AS anyone knows who's taken a cruise, the temptation to overdo the ``good life'' is tremendous. More and more cruise lines are offering an antidote to the late nights and long meals: Work them off on a golf course at the various ports of call. With golf courses everywhere these days, an 18-hole game typically taking four hours, and time in port increasingly generous (often a full day, sometimes overnight), golf and cruising seem made for each other. The option of golf also makes for a happy compromise for friends or mates who don't play, as I observed recently on the Royal Caribbean Cruise Lines' Sun Viking. All the frills of the ship were theirs to enjoy after beaching and shopping, while we golfers kept flailing away on each port's links.
More than 15 ships representing eight lines are featuring golf as a shore excursion this autumn and winter. Some coddle duffers, such as Royal Viking Line ships that assign ``piccolos'' (porters) to store and transfer your clubs for you. Clipper Cruise Line has a ``supercaddie,'' who drives a chase van ahead of the ship, taking the bags to and from each course. On the Royal Caribbean, Norwegian Cruise Lines, and a few others, golfers will find they must stash their bags beneath their beds - and a merry rattle they make during the night in a gently rolling sea.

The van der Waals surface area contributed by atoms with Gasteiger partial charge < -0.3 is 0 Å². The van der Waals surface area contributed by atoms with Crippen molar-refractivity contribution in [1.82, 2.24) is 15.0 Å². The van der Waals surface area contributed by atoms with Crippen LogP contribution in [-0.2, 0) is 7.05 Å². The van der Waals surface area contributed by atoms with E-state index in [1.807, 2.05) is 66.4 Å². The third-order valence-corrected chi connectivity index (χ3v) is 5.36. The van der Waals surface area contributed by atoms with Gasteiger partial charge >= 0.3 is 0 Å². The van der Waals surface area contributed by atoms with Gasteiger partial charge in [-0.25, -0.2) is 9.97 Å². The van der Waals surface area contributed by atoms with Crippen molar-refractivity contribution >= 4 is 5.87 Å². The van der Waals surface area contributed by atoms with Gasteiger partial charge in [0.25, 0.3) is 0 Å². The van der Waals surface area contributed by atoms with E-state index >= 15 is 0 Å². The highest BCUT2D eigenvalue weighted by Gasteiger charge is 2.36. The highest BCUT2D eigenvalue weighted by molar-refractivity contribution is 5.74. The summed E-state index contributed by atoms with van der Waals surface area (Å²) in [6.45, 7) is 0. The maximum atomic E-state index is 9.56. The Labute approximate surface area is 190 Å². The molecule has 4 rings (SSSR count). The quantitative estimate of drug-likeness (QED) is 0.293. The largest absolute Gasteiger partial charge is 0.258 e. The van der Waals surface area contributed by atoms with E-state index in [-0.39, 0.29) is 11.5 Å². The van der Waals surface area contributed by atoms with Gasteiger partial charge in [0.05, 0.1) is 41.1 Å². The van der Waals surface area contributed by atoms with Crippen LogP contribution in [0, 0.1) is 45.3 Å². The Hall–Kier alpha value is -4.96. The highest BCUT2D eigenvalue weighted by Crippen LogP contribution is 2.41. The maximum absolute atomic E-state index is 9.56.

Golf at sea (in a way) is offered by Royal Cruise Line's Crown Odyssey through its permanent putting green atop the ship. Royal Viking's new Sun, to debut Nov. 26, also has an outdoor putting green in addition to an indoor ``golf simulator,'' a giant video with practice range facing it so you can pretend you're playing the world's most famous courses.
Where could you be cruising and golfing this season? Here's where:
The Hawaiian Islands. Beginning Oct. 1, Aloha Pacific Cruises' Monterey will do seven-day sailings every week from Honolulu, with a special golf package ($449 on top of the $1,195 minimum cruise fare), featuring the tough but scenic new Jack Nicklaus course at the Westin Kauai, the Wailea and Kapalua resort courses on Maui, and the unique green-on-black, lava-strewn course at Mauna Lani on the Big Island.
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